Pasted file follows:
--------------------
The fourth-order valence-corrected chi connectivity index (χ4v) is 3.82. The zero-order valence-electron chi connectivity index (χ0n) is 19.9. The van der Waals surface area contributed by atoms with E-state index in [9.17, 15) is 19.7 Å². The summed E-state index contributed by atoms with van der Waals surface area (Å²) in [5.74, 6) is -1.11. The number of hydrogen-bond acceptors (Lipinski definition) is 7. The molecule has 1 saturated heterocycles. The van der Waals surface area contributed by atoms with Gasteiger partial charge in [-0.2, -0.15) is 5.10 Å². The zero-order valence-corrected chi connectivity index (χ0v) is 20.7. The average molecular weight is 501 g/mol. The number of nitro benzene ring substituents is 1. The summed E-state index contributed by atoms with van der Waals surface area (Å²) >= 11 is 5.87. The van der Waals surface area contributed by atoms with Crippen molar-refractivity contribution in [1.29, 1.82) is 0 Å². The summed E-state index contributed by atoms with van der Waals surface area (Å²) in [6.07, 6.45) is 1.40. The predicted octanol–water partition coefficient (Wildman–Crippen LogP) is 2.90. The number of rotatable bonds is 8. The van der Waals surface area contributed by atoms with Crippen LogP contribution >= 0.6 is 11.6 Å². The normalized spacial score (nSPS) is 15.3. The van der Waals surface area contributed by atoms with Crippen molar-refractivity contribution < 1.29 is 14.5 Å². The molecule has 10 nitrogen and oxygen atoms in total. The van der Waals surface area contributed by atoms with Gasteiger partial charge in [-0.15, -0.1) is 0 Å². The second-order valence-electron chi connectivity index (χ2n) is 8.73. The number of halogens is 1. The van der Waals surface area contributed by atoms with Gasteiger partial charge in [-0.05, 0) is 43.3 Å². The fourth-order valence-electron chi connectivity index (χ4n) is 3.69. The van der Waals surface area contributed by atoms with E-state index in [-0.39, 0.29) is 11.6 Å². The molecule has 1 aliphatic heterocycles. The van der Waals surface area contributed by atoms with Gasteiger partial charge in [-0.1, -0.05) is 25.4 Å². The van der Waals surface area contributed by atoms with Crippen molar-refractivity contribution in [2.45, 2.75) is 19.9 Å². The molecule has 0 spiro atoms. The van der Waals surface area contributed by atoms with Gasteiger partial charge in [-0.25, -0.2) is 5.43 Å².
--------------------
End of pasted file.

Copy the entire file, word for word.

The fourth-order valence-corrected chi connectivity index (χ4v) is 3.82. The zero-order valence-electron chi connectivity index (χ0n) is 19.9. The van der Waals surface area contributed by atoms with E-state index in [9.17, 15) is 19.7 Å². The summed E-state index contributed by atoms with van der Waals surface area (Å²) in [5.74, 6) is -1.11. The number of hydrogen-bond acceptors (Lipinski definition) is 7. The molecule has 1 saturated heterocycles. The van der Waals surface area contributed by atoms with Gasteiger partial charge in [-0.2, -0.15) is 5.10 Å². The zero-order valence-corrected chi connectivity index (χ0v) is 20.7. The average molecular weight is 501 g/mol. The number of nitro benzene ring substituents is 1. The summed E-state index contributed by atoms with van der Waals surface area (Å²) >= 11 is 5.87. The van der Waals surface area contributed by atoms with Crippen molar-refractivity contribution in [1.29, 1.82) is 0 Å². The summed E-state index contributed by atoms with van der Waals surface area (Å²) in [6.07, 6.45) is 1.40. The predicted octanol–water partition coefficient (Wildman–Crippen LogP) is 2.90. The number of rotatable bonds is 8. The van der Waals surface area contributed by atoms with Crippen LogP contribution >= 0.6 is 11.6 Å². The normalized spacial score (nSPS) is 15.3. The van der Waals surface area contributed by atoms with Crippen molar-refractivity contribution < 1.29 is 14.5 Å². The molecule has 10 nitrogen and oxygen atoms in total. The van der Waals surface area contributed by atoms with Gasteiger partial charge in [-0.15, -0.1) is 0 Å². The second-order valence-electron chi connectivity index (χ2n) is 8.73. The number of halogens is 1. The van der Waals surface area contributed by atoms with Gasteiger partial charge in [-0.05, 0) is 43.3 Å². The fourth-order valence-electron chi connectivity index (χ4n) is 3.69. The van der Waals surface area contributed by atoms with E-state index in [-0.39, 0.29) is 11.6 Å². The molecule has 1 aliphatic heterocycles. The van der Waals surface area contributed by atoms with Gasteiger partial charge in [-0.1, -0.05) is 25.4 Å². The van der Waals surface area contributed by atoms with Crippen molar-refractivity contribution in [2.45, 2.75) is 19.9 Å². The molecule has 0 spiro atoms. The van der Waals surface area contributed by atoms with Gasteiger partial charge in [-0.25, -0.2) is 5.43 Å².